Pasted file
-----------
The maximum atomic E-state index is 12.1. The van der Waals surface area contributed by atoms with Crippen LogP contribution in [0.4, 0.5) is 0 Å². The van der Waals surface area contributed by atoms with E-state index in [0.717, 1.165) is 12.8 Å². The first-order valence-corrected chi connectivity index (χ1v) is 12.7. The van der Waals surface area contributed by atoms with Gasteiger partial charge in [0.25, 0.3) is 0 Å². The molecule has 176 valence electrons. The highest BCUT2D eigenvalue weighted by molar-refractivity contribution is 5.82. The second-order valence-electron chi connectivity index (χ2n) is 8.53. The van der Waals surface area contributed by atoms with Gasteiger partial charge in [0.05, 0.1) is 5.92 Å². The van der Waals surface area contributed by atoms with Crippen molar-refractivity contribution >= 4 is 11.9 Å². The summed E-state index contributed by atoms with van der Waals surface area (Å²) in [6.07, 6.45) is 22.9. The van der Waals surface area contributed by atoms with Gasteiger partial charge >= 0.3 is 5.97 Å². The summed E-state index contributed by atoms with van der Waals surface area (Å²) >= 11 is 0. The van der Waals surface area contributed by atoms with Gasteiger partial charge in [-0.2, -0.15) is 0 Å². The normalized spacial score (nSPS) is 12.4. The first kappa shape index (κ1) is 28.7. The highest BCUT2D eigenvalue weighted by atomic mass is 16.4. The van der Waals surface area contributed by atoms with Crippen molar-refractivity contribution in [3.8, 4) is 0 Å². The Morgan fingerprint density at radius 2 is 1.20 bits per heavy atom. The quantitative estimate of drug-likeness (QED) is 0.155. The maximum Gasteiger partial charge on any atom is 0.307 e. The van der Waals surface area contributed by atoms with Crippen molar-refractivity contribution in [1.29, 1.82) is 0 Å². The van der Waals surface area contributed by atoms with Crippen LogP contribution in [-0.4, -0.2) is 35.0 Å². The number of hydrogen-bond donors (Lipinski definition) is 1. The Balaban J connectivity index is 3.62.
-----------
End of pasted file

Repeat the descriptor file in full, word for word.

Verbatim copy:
The maximum atomic E-state index is 12.1. The van der Waals surface area contributed by atoms with Crippen LogP contribution in [0.4, 0.5) is 0 Å². The van der Waals surface area contributed by atoms with E-state index in [0.717, 1.165) is 12.8 Å². The first-order valence-corrected chi connectivity index (χ1v) is 12.7. The van der Waals surface area contributed by atoms with Gasteiger partial charge in [0.25, 0.3) is 0 Å². The molecule has 176 valence electrons. The highest BCUT2D eigenvalue weighted by molar-refractivity contribution is 5.82. The second-order valence-electron chi connectivity index (χ2n) is 8.53. The van der Waals surface area contributed by atoms with Gasteiger partial charge in [0.05, 0.1) is 5.92 Å². The van der Waals surface area contributed by atoms with Crippen molar-refractivity contribution >= 4 is 11.9 Å². The summed E-state index contributed by atoms with van der Waals surface area (Å²) in [6.07, 6.45) is 22.9. The van der Waals surface area contributed by atoms with Gasteiger partial charge >= 0.3 is 5.97 Å². The summed E-state index contributed by atoms with van der Waals surface area (Å²) >= 11 is 0. The van der Waals surface area contributed by atoms with Gasteiger partial charge in [-0.2, -0.15) is 0 Å². The normalized spacial score (nSPS) is 12.4. The first kappa shape index (κ1) is 28.7. The highest BCUT2D eigenvalue weighted by atomic mass is 16.4. The van der Waals surface area contributed by atoms with Crippen molar-refractivity contribution in [3.8, 4) is 0 Å². The Morgan fingerprint density at radius 2 is 1.20 bits per heavy atom. The quantitative estimate of drug-likeness (QED) is 0.155. The maximum Gasteiger partial charge on any atom is 0.307 e. The van der Waals surface area contributed by atoms with Crippen molar-refractivity contribution in [1.29, 1.82) is 0 Å². The van der Waals surface area contributed by atoms with Crippen LogP contribution in [-0.4, -0.2) is 35.0 Å². The number of hydrogen-bond donors (Lipinski definition) is 1. The Balaban J connectivity index is 3.62.